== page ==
Calcium deposits located inside the breast tissue are called calcifications. It's important from the outset to state that calcifications are not always an indicator of breast cancer. Instead, calcifications should be considered a message to continue regular mammograms and monitoring by your doctor. Breast calcifications appear as white specks or dots on a mammogram. Determining whether the calcifications are dangerous or have the potential to be dangerous requires a radiology specialist's evaluation and consultation with your doctor.
The largest types of breast calcifications are called macrocalcifications. These types of calcium deposits are most often not cancer related according to the National Cancer Institute. These large calcium deposits stand out quite clearly in a mammogram, being about the size of a large grain of salt. Macrocalcifications will only become a concern when there are clusters of calcium deposits grouped together although this rarely happens.
Microcalcifications are clusters of very small calcium deposits in the breast. Doctors evaluate the incidence of these types of deposits based on location, size, groupings and shape to determine if a biopsy is necessary. Microcalcifications that are clustering in a group raise the concern that cancerous cells may be forming. In many cases, this indicates breast cell activity without the presence of cancer. Microcalcifications are monitored closely with regularly scheduled mammograms to check for any changes in grouping, size or shape.
Despite the name, calcifications cannot be caused by consumption of calcium. Instead, these normal and common deposits occur as breast tissue ages. Recognize that there may be an underlying cause for breast calcifications or there may very well be no cause at all. Some of the more common non-cancerous causes include a dilated milk duct, injury to the breast tissue, calcification of non-cancerous growths or cysts, infection and resultant calcium deposits from radiation therapy, according to the Mayo Clinic.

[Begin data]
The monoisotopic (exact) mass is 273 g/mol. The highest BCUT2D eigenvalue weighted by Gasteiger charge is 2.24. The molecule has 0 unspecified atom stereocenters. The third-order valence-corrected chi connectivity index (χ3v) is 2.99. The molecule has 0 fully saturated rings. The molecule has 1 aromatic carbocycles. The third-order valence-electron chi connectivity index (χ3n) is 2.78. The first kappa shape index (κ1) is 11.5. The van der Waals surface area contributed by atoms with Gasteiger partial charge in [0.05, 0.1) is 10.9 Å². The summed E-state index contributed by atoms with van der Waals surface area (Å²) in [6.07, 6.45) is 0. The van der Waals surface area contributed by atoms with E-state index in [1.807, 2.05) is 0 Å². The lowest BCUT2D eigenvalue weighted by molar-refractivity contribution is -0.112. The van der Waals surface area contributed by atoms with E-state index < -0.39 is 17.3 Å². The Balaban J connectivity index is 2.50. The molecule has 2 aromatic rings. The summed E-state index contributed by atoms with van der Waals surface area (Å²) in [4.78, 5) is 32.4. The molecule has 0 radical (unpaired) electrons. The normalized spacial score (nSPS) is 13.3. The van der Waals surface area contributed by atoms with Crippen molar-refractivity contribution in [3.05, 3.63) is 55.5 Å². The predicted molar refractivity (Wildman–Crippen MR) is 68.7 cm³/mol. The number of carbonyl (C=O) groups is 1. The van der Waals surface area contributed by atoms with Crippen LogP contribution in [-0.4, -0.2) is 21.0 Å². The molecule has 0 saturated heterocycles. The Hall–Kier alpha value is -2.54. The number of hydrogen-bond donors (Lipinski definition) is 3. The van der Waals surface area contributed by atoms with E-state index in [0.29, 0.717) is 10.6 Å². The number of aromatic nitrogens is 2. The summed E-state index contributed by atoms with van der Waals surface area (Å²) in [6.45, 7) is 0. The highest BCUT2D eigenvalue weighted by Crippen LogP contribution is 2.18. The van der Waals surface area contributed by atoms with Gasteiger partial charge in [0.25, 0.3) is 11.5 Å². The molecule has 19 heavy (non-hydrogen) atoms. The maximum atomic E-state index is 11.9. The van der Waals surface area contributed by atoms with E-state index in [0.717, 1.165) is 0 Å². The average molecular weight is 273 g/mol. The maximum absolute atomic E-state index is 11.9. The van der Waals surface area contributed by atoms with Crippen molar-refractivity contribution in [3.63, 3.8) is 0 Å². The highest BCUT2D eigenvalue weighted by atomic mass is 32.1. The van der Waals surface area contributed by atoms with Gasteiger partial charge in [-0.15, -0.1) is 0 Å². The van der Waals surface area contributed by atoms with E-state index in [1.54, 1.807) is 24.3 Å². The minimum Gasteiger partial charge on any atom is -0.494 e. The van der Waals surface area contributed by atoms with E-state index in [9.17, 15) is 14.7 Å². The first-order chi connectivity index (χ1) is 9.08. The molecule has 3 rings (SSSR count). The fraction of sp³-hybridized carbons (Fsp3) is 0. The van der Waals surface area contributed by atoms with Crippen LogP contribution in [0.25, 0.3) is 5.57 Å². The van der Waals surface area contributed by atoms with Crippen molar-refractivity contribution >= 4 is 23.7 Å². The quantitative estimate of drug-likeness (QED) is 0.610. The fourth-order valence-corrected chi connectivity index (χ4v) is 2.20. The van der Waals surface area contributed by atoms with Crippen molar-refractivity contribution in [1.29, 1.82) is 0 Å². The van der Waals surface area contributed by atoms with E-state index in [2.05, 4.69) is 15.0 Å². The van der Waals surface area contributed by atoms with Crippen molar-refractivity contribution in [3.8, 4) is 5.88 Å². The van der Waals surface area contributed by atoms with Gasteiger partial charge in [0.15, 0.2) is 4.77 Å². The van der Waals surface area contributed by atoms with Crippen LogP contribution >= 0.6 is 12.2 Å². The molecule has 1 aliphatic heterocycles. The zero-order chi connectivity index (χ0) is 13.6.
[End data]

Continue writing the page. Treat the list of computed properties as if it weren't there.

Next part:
Treatment includes monitoring the calcifications with regular mammograms as well as taking magnified images to determine the extent of the calcifications. In some cases of clustering of deposits, a doctor may recommend a biopsy to determine if the calcifications are cancerous. In cases where extreme clustering is seen, biopsies are always recommended. Surgical biopsies involve your doctor removing the calcium deposits as well as some surrounding tissue. A needle biopsy can also be performed to remove pinpoint calcifications. Doctors extract the calcification through a hollow needle during the procedure. Since calcifications can only be seen when magnified by a mammogram, suspicious deposits are often marked with the careful placement of a thin wire into the breast tissue while locating the deposit on a mammogram. The doctor can then easily locate the calcification for removal.
Importance of Mammograms
Anything involving the presence of something odd in the breast evokes fear in a woman. It's important to understand that calcifications represent a normal change in the breast as a woman gets older. It's doubly important to obtain regular mammograms every year to have a clear picture of the breast at sequential intervals. Baseline (first) mammograms are used to establish a starting point for evaluation of breast health. Subsequent pictures are used to monitor any breast changes or in the case of calcifications, clustering of calcium deposits that might house cancer cells.